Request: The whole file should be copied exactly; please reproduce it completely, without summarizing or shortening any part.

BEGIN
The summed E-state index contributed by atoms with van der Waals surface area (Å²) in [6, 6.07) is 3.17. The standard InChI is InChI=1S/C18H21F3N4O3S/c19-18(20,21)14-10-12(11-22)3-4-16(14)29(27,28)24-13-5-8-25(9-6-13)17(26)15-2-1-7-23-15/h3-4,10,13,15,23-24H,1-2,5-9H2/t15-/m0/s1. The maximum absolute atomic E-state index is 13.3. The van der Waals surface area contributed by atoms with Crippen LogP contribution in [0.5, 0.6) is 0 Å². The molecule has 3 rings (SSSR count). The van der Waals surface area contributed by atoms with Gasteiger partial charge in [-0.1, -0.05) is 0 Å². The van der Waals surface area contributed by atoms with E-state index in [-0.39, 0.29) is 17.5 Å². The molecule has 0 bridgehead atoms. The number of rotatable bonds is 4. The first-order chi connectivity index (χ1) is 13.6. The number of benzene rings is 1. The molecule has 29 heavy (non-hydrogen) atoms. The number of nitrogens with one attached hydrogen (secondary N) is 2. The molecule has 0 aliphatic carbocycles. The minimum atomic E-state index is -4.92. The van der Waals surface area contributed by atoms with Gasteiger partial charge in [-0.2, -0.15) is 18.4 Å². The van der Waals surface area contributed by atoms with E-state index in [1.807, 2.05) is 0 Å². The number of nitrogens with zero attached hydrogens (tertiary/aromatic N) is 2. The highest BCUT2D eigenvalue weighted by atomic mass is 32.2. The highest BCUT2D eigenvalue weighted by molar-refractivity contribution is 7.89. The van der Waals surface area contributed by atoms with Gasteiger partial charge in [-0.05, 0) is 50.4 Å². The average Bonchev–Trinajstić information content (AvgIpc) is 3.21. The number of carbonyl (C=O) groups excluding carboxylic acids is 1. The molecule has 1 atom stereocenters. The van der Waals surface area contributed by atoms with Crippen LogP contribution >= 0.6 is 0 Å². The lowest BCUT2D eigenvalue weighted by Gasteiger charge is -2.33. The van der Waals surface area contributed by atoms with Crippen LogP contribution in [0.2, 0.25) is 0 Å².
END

The summed E-state index contributed by atoms with van der Waals surface area (Å²) in [6, 6.07) is 3.17. The standard InChI is InChI=1S/C18H21F3N4O3S/c19-18(20,21)14-10-12(11-22)3-4-16(14)29(27,28)24-13-5-8-25(9-6-13)17(26)15-2-1-7-23-15/h3-4,10,13,15,23-24H,1-2,5-9H2/t15-/m0/s1. The maximum absolute atomic E-state index is 13.3. The van der Waals surface area contributed by atoms with Crippen LogP contribution in [0.5, 0.6) is 0 Å². The molecule has 3 rings (SSSR count). The van der Waals surface area contributed by atoms with Gasteiger partial charge in [-0.1, -0.05) is 0 Å². The van der Waals surface area contributed by atoms with E-state index in [-0.39, 0.29) is 17.5 Å². The molecule has 0 bridgehead atoms. The number of rotatable bonds is 4. The first-order chi connectivity index (χ1) is 13.6. The number of benzene rings is 1. The molecule has 29 heavy (non-hydrogen) atoms. The number of nitrogens with one attached hydrogen (secondary N) is 2. The molecule has 0 aliphatic carbocycles. The minimum atomic E-state index is -4.92. The van der Waals surface area contributed by atoms with Gasteiger partial charge in [-0.2, -0.15) is 18.4 Å². The van der Waals surface area contributed by atoms with E-state index in [1.807, 2.05) is 0 Å². The number of nitrogens with zero attached hydrogens (tertiary/aromatic N) is 2. The highest BCUT2D eigenvalue weighted by atomic mass is 32.2. The highest BCUT2D eigenvalue weighted by molar-refractivity contribution is 7.89. The van der Waals surface area contributed by atoms with Gasteiger partial charge in [-0.05, 0) is 50.4 Å². The average Bonchev–Trinajstić information content (AvgIpc) is 3.21. The number of carbonyl (C=O) groups excluding carboxylic acids is 1. The molecule has 1 atom stereocenters. The van der Waals surface area contributed by atoms with Crippen LogP contribution >= 0.6 is 0 Å². The lowest BCUT2D eigenvalue weighted by Gasteiger charge is -2.33. The van der Waals surface area contributed by atoms with Crippen LogP contribution in [0.2, 0.25) is 0 Å².